The deadline for submissions is December 31, 2015, and papers must be between 5,000 and 7,500 words. (more…)

The “oligopoly of academic publishers” and anime/manga studies

When I am asked to describe my own “academic interests”, anime and manga are actually not the first thing that I bring up. Rather, what I am interested in first and foremost is knowledge sharing – the theory behind drives (or prevents) people from sharing their knowledge with others, the actual tools and techniques that facilitate knowledge sharing, and the specific ways that individuals share knowledge – such as by publishing books or journal articles. And so, I am also generally aware of the major trends and issues that come up in this context, such as the development of the “open access” model of scholarly publishing, and the general controversy over the spiraling costs that publishers charge for access to journals. A related issue is the supposed extreme and excessive influence of a small number academic publishers that control an overwhelming majority of academic journals that scholars across many different fields need to have access to.

This issue has been mentioned plenty of times anecdotally, and recently, a group of scholars at the Universite de Montreal led by Vincent Lariviere (…whose work I consider to be the epitome of excellent library/information science scholarship) has explored it empirically. Their new paper, The oligopoly of academic publishers in the digital era, PLoS One, 10(6), confirms it, by finding that over the years from 1973 to 2013, the share of both journals and individual articles published by a small group of academic publishers has increased significantly.

Percentage of PapersIn 2013, the authors demonstrate, five publishers accounted for 51% of academic journals – and 54% of academic articles – published in the social sciences and humanities broadly defined, and 66% of academic articles in the social sciences (such as “sociology, economics, anthropology, political sciences and urban studies”). However, in the same year, only about 20% of papers published in the humanities were from the five “major publishers”.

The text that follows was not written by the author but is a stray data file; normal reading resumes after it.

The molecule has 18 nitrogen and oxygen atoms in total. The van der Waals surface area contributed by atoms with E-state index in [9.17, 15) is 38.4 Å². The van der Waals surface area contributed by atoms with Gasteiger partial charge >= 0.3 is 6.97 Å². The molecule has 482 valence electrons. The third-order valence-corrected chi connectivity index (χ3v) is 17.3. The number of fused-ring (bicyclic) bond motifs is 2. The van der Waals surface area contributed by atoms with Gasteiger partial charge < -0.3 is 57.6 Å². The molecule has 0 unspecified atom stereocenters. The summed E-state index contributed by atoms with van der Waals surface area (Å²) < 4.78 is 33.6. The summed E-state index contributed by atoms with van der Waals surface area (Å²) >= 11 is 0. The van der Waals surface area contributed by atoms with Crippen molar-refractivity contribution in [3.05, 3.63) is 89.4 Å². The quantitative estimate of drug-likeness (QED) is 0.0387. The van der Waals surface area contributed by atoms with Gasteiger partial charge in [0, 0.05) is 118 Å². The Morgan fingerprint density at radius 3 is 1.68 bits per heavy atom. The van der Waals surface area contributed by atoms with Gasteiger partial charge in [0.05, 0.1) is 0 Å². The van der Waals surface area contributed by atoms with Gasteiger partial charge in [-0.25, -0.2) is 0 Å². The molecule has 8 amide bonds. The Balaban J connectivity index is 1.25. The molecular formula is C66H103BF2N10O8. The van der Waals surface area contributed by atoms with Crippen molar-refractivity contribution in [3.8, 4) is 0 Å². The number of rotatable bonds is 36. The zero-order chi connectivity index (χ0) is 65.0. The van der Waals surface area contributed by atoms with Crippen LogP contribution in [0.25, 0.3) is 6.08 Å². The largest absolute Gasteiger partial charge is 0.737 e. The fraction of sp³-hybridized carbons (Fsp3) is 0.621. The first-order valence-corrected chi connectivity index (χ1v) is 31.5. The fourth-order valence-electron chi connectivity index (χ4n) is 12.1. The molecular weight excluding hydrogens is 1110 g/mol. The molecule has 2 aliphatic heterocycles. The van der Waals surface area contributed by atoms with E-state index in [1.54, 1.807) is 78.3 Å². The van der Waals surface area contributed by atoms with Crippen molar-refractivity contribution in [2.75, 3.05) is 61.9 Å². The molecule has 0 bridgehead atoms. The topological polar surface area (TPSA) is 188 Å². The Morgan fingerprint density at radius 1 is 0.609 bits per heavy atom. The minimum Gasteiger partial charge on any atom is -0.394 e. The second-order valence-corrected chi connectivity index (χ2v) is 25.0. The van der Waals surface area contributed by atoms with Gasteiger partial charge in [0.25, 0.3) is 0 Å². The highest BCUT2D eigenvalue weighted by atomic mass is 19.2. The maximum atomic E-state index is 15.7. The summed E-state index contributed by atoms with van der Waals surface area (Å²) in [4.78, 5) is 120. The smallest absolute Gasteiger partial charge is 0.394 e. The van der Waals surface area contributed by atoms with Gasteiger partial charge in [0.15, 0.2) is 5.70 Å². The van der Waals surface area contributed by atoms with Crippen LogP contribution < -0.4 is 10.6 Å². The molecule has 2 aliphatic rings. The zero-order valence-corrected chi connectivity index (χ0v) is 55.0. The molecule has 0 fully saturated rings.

These numbers, and their implication that large academic publishers do indeed exert a large measure of “control…on the scientific community” are important – but, for the purposes of this blog, and for the purposes of anime and manga studies as an academic field – they have to lead to a follow-up question.

What percentage of the academic output of anime/manga studies is concentrated in journals published by major for-profit/commercial publishers?

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New Issue: East Asian Journal of Popular Culture

Earlier this year, when the new East Asian Journal of Popular Culture published its first issue, I was pleased to profile it as a potential new venue for academic writing on a wide range of topics related to Japanese animation and Japanese comics. In fact, the first issue already included two papers dealing with manga – though the two were substantially different from each other in terms of their focus and methodologies. The journal’s second issue is now available, and 3 articles (out of a total of 8 in the issue) again specifically address anime/manga – again, broadly defined. (more…)

Annual Bibliography of Anime and Manga Studies – 2008 Ed.: Part 1

So far, my workflow for building a freely accessible (and more importantly, close to comprehensive) directory of published English-language academic writing on Japanese animation and Japanese comics has consisted of compiling and posting annual lists of such publications – like the ones that are now available in the Bibliographies section. Needless to say, preparing a list that frequently contains more than 150 individual publications – verifying the titles and the names of the authors, confirming that the books are still in print and that individual articles are still available online, whether in open access or at least through a publisher’s website, correcting any spelling or punctuation errors in my original notes – takes a lot of time. So, In the interests of speeding up this process, I will try a new approach – of spreading these lists over several posts. Of course, once each annual list is complete, it will be added to the Bibliographies section for permanent archiving as well.